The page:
Historic Structures

Bridge Description Sulphite Covered Railroad Bridge, Franklin New Hampshire

The Sulphite Railroad Bridge is a 180'-7", three-span Pratt deck truss covered bridge with timber trestle approaches at each end (the west approach is two spans totaling 23'-0"; the east approach is three spans totaling 30'-0"). The bridge is supported on mortared, cut and dressed masonry piers. The trusses are 10'-0" from the top of the upper chord to the bottom of the lower chord and are spaced 6'-0" apart.

Each truss is composed of six 9'-7" panels, framed in the manner patented by Thomas and Caleb Pratt in 1844. The upper chords are composed of three 6"x12" timbers with shear blocks. The lower chords are composed of three 6"x10" timbers with shear blocks. The upper and lower chords are connected vertically by paired posts, varying in dimension from 6"x6" at midspan to 10"x10" at the ends. Each pair of posts is fastened together with wooden shear blocks and threaded iron bolts. There are diagonal rods in every panel, two 1" diameter rods in panels 3 and 4, two 2" diameter rods in panels 2 and 5; and two 2" diameter rods and two 1 1/2" diameter rods in panels 1 and 6. There are 1" diameter counters in every panel except the end panels. The tension rods come into cast iron assemblies (approximately 2 1/2' x 2' x 10") notched into the upper and lower chords, where they are fastened with plates and nuts. There are two types of cast iron fittings in this bridge, depending on whether they receive four rods or two. The rods bear on washers curved to accommodate different rod angles, suggesting that there may have been similar bridges along the line. The two trusses are connected transversely by cross braces between the upper and lower chords of the two trusses at every other panel point. Connections are bolted with threaded rods.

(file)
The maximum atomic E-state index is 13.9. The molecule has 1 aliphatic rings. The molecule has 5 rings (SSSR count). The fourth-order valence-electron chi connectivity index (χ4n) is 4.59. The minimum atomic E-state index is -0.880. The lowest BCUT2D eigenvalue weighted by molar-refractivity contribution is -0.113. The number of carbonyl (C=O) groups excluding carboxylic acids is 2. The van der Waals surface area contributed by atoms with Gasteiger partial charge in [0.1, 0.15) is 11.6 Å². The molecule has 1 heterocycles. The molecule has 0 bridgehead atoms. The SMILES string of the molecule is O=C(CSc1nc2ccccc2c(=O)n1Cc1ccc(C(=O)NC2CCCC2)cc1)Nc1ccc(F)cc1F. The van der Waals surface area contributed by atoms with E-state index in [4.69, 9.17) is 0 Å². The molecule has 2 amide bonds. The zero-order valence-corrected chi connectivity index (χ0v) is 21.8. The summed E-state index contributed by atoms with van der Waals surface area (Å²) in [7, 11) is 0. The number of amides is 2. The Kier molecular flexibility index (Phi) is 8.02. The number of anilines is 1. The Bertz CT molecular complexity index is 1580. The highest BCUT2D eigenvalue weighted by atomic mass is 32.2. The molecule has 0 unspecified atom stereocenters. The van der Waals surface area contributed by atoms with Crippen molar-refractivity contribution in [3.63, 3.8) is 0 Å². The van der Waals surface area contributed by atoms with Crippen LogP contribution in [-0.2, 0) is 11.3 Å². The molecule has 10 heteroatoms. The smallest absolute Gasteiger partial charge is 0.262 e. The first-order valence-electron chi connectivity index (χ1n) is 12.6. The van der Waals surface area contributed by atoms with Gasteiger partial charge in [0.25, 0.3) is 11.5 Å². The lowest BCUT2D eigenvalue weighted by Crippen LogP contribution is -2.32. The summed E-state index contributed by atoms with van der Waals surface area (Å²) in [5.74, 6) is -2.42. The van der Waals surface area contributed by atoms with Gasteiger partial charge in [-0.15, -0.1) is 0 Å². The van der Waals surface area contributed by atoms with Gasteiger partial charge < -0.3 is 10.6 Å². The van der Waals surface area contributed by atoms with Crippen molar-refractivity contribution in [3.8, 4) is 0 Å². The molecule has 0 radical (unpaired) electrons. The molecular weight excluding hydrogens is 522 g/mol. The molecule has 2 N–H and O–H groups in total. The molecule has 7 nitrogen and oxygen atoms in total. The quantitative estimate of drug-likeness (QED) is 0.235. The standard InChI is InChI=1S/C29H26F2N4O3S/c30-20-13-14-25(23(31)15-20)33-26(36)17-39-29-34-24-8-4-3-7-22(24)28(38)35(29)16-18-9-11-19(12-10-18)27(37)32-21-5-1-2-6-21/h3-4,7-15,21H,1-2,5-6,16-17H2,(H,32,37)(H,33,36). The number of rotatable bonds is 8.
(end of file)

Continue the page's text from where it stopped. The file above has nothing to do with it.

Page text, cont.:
The lower chords rest on 12"x12" bedding timbers on the pier and abutments. There is 6"x6" lateral bracing between the lower chords and iron rods with turnbuckles placed transversely between the lateral bracing. There are transverse planks on the bracing. These planks support a timber walkway for inspections and maintenance access inside the truss.

The upper lateral system is composed of 8"x8" transverse timbers, spaced 2'-6" apart, bearing on the upper chord. A series of longitudinal timbers on top of the transverse timbers carry the roof and railroad ties. Their dimensions vary from 8"x8" at the ridge to 6"x10" (laid flat) at the center, to 3"x8" (laid flat) at the eaves to form the slight pitch of the roof. Sheet metal roofing is fastened to these timbers. Railroad ties, tapered on the underside, support the tracks just above the roof.

Historic photos indicate that this bridge once had vertical board siding. Vandals burned the siding off in 1981, leaving only the charred trusses and roof intact. Because of its unusual deck truss configuration, this bridge is locally referred to as the "Upside-down Covered Bridge."